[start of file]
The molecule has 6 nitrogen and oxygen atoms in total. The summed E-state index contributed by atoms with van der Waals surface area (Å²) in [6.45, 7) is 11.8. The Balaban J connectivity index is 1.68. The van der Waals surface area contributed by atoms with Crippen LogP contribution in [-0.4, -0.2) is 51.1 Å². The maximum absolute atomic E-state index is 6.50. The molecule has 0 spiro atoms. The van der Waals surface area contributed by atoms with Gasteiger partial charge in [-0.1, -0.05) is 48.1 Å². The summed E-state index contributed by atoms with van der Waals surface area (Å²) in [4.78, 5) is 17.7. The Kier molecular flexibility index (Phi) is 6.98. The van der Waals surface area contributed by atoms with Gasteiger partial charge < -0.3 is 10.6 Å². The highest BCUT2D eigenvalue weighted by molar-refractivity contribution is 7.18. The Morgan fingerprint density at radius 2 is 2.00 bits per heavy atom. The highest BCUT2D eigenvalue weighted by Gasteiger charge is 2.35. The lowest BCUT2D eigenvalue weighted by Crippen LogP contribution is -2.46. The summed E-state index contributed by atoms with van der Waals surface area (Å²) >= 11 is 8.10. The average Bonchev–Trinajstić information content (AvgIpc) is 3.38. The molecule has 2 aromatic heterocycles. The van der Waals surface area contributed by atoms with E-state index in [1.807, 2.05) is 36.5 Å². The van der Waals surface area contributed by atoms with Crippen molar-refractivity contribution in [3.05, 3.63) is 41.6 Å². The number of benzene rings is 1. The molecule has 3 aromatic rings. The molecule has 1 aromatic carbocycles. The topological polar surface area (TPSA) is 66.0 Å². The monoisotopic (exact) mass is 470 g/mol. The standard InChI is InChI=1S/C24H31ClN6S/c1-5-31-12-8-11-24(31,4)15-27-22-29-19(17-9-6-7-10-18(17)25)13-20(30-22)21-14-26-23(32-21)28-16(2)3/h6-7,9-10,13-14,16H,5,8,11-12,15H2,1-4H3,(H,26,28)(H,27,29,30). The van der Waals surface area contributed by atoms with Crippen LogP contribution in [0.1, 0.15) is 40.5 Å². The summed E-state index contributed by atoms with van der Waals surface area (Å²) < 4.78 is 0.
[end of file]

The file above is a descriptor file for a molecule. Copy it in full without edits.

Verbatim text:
The molecule has 6 nitrogen and oxygen atoms in total. The summed E-state index contributed by atoms with van der Waals surface area (Å²) in [6.45, 7) is 11.8. The Balaban J connectivity index is 1.68. The van der Waals surface area contributed by atoms with Crippen LogP contribution in [-0.4, -0.2) is 51.1 Å². The maximum absolute atomic E-state index is 6.50. The molecule has 0 spiro atoms. The van der Waals surface area contributed by atoms with Gasteiger partial charge in [-0.1, -0.05) is 48.1 Å². The summed E-state index contributed by atoms with van der Waals surface area (Å²) in [4.78, 5) is 17.7. The Kier molecular flexibility index (Phi) is 6.98. The van der Waals surface area contributed by atoms with Gasteiger partial charge < -0.3 is 10.6 Å². The highest BCUT2D eigenvalue weighted by molar-refractivity contribution is 7.18. The Morgan fingerprint density at radius 2 is 2.00 bits per heavy atom. The highest BCUT2D eigenvalue weighted by Gasteiger charge is 2.35. The lowest BCUT2D eigenvalue weighted by Crippen LogP contribution is -2.46. The summed E-state index contributed by atoms with van der Waals surface area (Å²) >= 11 is 8.10. The average Bonchev–Trinajstić information content (AvgIpc) is 3.38. The molecule has 2 aromatic heterocycles. The van der Waals surface area contributed by atoms with E-state index in [1.807, 2.05) is 36.5 Å². The van der Waals surface area contributed by atoms with Crippen molar-refractivity contribution in [3.05, 3.63) is 41.6 Å². The number of benzene rings is 1. The molecule has 3 aromatic rings. The molecule has 1 aromatic carbocycles. The topological polar surface area (TPSA) is 66.0 Å². The monoisotopic (exact) mass is 470 g/mol. The standard InChI is InChI=1S/C24H31ClN6S/c1-5-31-12-8-11-24(31,4)15-27-22-29-19(17-9-6-7-10-18(17)25)13-20(30-22)21-14-26-23(32-21)28-16(2)3/h6-7,9-10,13-14,16H,5,8,11-12,15H2,1-4H3,(H,26,28)(H,27,29,30). The van der Waals surface area contributed by atoms with Crippen LogP contribution in [0.1, 0.15) is 40.5 Å². The summed E-state index contributed by atoms with van der Waals surface area (Å²) < 4.78 is 0.